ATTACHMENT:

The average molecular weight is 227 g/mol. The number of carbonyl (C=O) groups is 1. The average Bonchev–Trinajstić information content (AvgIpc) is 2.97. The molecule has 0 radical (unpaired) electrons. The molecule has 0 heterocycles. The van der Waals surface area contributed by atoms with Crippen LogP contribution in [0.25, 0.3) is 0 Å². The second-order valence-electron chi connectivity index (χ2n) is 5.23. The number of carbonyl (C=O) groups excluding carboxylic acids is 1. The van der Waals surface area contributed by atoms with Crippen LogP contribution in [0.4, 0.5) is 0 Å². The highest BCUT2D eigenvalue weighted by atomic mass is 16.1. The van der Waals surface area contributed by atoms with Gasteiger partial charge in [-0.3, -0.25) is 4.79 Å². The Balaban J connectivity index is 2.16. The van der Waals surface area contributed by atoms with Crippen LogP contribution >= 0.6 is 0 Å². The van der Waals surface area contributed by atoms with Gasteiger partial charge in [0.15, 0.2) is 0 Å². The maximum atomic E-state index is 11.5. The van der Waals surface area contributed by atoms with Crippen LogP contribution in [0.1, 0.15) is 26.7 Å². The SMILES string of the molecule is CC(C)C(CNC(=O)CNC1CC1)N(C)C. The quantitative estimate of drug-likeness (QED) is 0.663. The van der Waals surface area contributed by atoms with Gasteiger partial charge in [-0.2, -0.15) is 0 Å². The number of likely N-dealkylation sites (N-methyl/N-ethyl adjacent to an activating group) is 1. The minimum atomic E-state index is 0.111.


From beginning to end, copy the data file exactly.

The average molecular weight is 227 g/mol. The number of carbonyl (C=O) groups is 1. The average Bonchev–Trinajstić information content (AvgIpc) is 2.97. The molecule has 0 radical (unpaired) electrons. The molecule has 0 heterocycles. The van der Waals surface area contributed by atoms with Crippen LogP contribution in [0.25, 0.3) is 0 Å². The second-order valence-electron chi connectivity index (χ2n) is 5.23. The number of carbonyl (C=O) groups excluding carboxylic acids is 1. The van der Waals surface area contributed by atoms with Crippen LogP contribution in [0.4, 0.5) is 0 Å². The highest BCUT2D eigenvalue weighted by atomic mass is 16.1. The van der Waals surface area contributed by atoms with Gasteiger partial charge in [-0.3, -0.25) is 4.79 Å². The Balaban J connectivity index is 2.16. The van der Waals surface area contributed by atoms with Crippen LogP contribution >= 0.6 is 0 Å². The van der Waals surface area contributed by atoms with Gasteiger partial charge in [0.15, 0.2) is 0 Å². The maximum atomic E-state index is 11.5. The van der Waals surface area contributed by atoms with Crippen LogP contribution in [0.1, 0.15) is 26.7 Å². The SMILES string of the molecule is CC(C)C(CNC(=O)CNC1CC1)N(C)C. The quantitative estimate of drug-likeness (QED) is 0.663. The van der Waals surface area contributed by atoms with Gasteiger partial charge in [-0.2, -0.15) is 0 Å². The number of likely N-dealkylation sites (N-methyl/N-ethyl adjacent to an activating group) is 1. The minimum atomic E-state index is 0.111.